Music Day 3: Running Out of Power

Music Day 3: Running Out of Power

Late start this Friday, first struggling through another 13 band write-ups, then a shower and a long wait for the bus into town. South Congress is crawling with cars and people when I get there, almost as crowded as the main 6th street area… though a little older and with more real people mixed in. SXSJ (South by San Jose) is going on in a parking lot next to Jo’s Coffee, with crafts, a big solar panel display (which may or may not be powering the stage), food and, naturally, a bunch of bands. I see Wild Beasts setting up and pull out my camera. The batteries are dead. I have not brought any extras. You can buy lots of things on South Congress, cowboy boots and lattes, primitive art and gourmet sandwiches… but it is very hard to buy batteries there. I walk up towards the Yard Dog and see nothing but boutiques, not a drug store or hardware store in sight. Which is why there are no photos of the Bloodshot party at the Yard Dog, where the Meat Purveyors are playing. Or of Wild Beasts, who are improbably baroque and decadent in the brilliant sunlight of a tie-dyed block party… think Ziggy Stardust-era Bowie in the parking lot of a Grateful Dead concert and you’re about halfway there. Wild Beasts’ Limbo Panto, out late last year on Domino, is a flowery, theatrical, falsetto’d indulgence, all exaggerated gestures and swooning flourishes. The band is in the midst of the stylized excess of “Brave Bulging Buoyant Clairvoyants” when I pull in from the Yard Dog, Hayden Thorpe’s high tenor swooping clear out onto the street, irresistibly elaborate, over-the-top and English eccentric. Strange world, where you can buy Limbo Panto at one stand, hippie patchouli and batik at the one next to it, and where music as arch and ironic and urbanely over-the-top can be played in a parking lot with the sun beating down. My camera batteries are still dead, but I am recharged.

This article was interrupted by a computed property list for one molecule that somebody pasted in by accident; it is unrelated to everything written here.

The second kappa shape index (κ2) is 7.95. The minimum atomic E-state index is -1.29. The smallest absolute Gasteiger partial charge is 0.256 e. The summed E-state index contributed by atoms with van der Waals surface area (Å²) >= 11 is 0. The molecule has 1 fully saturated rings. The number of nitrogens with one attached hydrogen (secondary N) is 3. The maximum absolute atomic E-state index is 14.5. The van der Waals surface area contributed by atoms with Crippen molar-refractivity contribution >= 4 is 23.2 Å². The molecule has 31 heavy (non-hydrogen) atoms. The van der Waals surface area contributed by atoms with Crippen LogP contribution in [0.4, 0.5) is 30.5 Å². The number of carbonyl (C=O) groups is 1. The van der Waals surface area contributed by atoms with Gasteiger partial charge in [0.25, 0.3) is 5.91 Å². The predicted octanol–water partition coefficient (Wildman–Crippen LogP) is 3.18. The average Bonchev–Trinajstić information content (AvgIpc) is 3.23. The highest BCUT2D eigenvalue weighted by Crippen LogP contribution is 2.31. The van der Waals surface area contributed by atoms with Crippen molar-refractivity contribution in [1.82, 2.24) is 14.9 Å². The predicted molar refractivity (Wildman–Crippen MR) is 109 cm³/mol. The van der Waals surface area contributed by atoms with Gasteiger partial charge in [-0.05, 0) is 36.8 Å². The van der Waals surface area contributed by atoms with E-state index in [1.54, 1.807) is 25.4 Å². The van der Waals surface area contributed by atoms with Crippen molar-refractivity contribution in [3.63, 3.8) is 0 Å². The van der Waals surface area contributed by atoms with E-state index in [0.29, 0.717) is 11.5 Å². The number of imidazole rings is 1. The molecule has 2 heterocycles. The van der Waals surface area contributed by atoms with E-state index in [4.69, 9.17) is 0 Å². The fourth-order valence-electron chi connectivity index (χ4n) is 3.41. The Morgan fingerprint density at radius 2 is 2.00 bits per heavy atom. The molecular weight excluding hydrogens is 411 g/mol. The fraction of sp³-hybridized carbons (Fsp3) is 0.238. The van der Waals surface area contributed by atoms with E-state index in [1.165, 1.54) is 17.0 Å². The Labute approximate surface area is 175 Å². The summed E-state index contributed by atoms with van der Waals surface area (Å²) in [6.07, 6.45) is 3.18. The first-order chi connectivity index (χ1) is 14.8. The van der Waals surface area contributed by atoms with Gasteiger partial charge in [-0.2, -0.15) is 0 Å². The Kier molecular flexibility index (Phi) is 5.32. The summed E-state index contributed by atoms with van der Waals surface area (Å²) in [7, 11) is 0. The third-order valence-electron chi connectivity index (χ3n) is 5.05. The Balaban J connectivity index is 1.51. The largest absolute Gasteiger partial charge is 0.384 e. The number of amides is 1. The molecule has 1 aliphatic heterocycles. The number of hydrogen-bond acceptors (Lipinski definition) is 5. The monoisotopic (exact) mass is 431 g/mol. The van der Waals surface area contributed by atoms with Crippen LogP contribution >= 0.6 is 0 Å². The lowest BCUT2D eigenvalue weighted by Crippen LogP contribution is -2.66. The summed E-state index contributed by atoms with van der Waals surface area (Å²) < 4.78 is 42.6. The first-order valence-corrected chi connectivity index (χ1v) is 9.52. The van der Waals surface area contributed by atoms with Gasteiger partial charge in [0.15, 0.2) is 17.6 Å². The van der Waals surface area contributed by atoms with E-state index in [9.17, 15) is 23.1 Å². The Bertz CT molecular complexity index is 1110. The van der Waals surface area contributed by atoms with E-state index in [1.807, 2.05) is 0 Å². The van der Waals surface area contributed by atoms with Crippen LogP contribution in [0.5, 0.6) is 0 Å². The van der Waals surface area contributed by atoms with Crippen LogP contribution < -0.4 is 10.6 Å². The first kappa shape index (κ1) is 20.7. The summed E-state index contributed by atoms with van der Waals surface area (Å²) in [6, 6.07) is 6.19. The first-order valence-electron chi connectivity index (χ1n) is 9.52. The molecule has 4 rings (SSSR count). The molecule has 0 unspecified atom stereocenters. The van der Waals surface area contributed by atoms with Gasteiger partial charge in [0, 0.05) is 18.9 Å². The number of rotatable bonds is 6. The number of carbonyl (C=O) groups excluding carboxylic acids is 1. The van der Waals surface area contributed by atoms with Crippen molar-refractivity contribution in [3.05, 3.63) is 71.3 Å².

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Publicity photo of Steve Coogan courtesy of Sky Consumer Comms

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Publisher: W. W. Norton
Author: Jessica Bruder
Publication date: 2017-09

There's been much hand-wringing over the state of the American economy in recent years. After the 2008 financial crisis upended middle-class families, we now live with regular media reports of recovery and growth -- as well as rising inequality and decreased social mobility. We ponder what kind of future we're creating for our children, while generally failing to consider who has already fallen between the gaps.

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